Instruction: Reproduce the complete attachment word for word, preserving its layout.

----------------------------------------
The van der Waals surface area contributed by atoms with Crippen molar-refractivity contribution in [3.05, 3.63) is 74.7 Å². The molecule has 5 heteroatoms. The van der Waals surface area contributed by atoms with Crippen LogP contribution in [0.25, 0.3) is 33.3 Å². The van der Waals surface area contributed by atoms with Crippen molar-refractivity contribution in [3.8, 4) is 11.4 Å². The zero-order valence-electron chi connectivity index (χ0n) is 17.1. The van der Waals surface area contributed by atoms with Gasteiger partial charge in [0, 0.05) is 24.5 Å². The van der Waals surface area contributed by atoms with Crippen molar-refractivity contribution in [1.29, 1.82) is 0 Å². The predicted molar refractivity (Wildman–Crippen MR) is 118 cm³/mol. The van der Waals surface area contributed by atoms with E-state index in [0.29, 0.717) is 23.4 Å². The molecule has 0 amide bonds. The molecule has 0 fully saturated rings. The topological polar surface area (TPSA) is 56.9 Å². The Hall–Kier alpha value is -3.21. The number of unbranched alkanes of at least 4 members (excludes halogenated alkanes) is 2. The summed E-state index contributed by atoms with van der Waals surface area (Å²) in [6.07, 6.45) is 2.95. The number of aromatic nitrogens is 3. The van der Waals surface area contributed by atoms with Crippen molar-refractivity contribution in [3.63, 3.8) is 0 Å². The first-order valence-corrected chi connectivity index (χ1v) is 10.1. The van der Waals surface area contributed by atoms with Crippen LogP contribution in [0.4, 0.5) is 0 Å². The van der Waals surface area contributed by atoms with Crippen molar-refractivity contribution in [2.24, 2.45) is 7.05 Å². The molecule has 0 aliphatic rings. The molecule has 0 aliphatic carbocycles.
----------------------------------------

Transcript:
The van der Waals surface area contributed by atoms with Crippen molar-refractivity contribution in [3.05, 3.63) is 74.7 Å². The molecule has 5 heteroatoms. The van der Waals surface area contributed by atoms with Crippen LogP contribution in [0.25, 0.3) is 33.3 Å². The van der Waals surface area contributed by atoms with Crippen molar-refractivity contribution in [3.8, 4) is 11.4 Å². The zero-order valence-electron chi connectivity index (χ0n) is 17.1. The van der Waals surface area contributed by atoms with Gasteiger partial charge in [0, 0.05) is 24.5 Å². The van der Waals surface area contributed by atoms with Crippen molar-refractivity contribution in [1.29, 1.82) is 0 Å². The predicted molar refractivity (Wildman–Crippen MR) is 118 cm³/mol. The van der Waals surface area contributed by atoms with E-state index in [0.29, 0.717) is 23.4 Å². The molecule has 0 amide bonds. The molecule has 0 fully saturated rings. The topological polar surface area (TPSA) is 56.9 Å². The Hall–Kier alpha value is -3.21. The number of unbranched alkanes of at least 4 members (excludes halogenated alkanes) is 2. The summed E-state index contributed by atoms with van der Waals surface area (Å²) in [6.07, 6.45) is 2.95. The number of aromatic nitrogens is 3. The van der Waals surface area contributed by atoms with Crippen molar-refractivity contribution in [3.63, 3.8) is 0 Å². The first-order valence-corrected chi connectivity index (χ1v) is 10.1. The van der Waals surface area contributed by atoms with Crippen LogP contribution in [0.4, 0.5) is 0 Å². The van der Waals surface area contributed by atoms with Crippen molar-refractivity contribution in [2.24, 2.45) is 7.05 Å². The molecule has 0 aliphatic rings. The molecule has 0 aliphatic carbocycles.